The US has “In God We Trust,” the French have “Liberté, Égalité, Fraternité,” but the British don’t have anything. And they seem to like it that way. Recently the Times of London sponsored a motto-writing contest, the winner of which being, “No motto please, we’re British.” The story of the British and their potential motto provides another example of European nations trying to find their national identity in the midst of immigration and other societal changes. The New York Times article covering this story, however, did not involve many grave matters. It ends with the following exchange from the House of Lords that sums up the British better than any motto could:

After Lord Hunt’s assurances that the government had no plans for a motto and his colleagues’ insistence on discussing one anyway, Lord Conwy had a thought. Why, he asked, could they not just use the French “Dieu et mon droit,” which means “God and my right?”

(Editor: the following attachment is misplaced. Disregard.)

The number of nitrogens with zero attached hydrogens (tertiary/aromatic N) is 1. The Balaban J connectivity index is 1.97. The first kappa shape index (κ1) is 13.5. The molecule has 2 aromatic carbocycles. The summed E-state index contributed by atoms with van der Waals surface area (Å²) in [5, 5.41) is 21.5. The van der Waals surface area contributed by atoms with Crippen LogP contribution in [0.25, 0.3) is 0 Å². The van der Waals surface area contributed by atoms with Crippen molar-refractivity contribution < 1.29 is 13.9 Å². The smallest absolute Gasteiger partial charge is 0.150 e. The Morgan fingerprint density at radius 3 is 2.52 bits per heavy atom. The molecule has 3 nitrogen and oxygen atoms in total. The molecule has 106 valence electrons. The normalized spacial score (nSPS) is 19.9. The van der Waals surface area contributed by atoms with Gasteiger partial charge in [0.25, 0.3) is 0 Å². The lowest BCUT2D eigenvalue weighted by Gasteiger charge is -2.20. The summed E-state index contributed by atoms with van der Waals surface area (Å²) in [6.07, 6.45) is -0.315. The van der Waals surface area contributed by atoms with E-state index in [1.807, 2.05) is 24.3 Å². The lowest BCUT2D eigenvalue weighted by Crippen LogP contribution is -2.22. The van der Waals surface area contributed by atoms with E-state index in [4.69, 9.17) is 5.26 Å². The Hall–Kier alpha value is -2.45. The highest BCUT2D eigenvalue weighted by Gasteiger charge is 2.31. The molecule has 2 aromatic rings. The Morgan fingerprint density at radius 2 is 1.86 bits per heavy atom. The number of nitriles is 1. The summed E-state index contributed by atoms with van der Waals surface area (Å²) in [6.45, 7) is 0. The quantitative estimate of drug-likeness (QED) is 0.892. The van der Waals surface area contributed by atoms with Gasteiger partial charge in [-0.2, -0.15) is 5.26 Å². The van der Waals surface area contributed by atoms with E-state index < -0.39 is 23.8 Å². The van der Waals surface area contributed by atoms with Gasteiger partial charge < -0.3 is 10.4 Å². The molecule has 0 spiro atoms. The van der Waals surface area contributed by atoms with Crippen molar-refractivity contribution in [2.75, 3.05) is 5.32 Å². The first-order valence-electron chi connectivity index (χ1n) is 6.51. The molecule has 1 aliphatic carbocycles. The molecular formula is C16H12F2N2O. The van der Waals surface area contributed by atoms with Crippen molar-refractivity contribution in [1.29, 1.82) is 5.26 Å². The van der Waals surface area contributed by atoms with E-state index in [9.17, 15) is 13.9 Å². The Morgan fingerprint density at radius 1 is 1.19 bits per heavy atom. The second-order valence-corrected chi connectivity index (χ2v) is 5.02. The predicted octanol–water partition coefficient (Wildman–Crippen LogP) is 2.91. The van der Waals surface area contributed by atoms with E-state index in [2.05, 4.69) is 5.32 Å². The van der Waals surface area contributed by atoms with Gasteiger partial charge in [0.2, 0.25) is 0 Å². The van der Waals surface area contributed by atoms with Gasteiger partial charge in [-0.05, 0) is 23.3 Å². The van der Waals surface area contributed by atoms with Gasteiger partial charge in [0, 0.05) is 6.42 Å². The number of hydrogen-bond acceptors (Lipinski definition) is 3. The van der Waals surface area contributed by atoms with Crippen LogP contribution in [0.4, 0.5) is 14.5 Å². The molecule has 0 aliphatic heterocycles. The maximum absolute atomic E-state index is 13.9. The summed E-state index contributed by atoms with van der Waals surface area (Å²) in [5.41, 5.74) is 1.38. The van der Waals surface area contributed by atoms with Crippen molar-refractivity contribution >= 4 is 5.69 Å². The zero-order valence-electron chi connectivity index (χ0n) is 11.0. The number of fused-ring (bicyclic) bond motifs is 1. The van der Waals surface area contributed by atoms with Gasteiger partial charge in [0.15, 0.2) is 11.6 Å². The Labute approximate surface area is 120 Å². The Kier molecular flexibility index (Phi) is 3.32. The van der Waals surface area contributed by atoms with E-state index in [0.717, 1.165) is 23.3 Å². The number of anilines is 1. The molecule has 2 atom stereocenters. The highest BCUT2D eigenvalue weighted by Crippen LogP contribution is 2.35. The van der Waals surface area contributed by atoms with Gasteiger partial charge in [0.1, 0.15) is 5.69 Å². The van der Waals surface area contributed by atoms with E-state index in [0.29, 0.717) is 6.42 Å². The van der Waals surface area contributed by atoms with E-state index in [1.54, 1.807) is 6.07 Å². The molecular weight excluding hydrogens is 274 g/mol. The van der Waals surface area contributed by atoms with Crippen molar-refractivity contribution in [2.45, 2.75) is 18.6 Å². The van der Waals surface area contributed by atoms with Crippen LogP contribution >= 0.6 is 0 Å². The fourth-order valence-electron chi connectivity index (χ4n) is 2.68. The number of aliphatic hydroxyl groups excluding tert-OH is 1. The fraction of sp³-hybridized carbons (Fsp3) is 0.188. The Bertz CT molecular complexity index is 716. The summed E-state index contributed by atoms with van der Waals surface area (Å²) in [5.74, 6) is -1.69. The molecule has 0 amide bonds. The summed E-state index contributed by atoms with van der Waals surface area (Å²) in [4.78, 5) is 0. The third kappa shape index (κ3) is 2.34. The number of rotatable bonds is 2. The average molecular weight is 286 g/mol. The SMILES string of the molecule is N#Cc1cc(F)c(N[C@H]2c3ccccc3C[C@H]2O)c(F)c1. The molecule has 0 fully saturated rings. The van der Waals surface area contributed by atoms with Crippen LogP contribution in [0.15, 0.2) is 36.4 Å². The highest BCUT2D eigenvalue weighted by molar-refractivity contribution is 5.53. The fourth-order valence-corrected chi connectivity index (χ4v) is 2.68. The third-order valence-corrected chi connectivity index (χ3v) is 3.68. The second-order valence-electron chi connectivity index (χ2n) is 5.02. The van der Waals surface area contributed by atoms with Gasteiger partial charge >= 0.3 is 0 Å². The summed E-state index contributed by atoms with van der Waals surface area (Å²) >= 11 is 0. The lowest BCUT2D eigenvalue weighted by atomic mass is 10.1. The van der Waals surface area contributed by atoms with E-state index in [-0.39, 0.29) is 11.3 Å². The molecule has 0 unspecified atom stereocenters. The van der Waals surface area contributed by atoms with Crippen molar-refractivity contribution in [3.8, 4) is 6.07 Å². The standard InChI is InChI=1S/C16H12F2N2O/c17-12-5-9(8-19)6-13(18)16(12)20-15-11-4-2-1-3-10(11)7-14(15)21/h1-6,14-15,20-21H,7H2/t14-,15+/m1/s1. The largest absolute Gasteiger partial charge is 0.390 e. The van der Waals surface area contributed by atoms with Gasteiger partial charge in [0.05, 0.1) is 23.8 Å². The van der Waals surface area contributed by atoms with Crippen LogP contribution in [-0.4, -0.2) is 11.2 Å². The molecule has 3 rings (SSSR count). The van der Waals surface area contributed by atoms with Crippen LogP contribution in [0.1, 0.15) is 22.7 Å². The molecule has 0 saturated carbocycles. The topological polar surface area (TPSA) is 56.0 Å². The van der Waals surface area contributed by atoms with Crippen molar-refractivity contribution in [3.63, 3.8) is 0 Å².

Lord Hunt replied: “As the noble lord will know, that represents the divine right of kings. While it is of course a well-known phrase, one would need to reflect on whether that would be entirely relevant to a motto that we are not going to have.”

Articles by Nathaniel Peters

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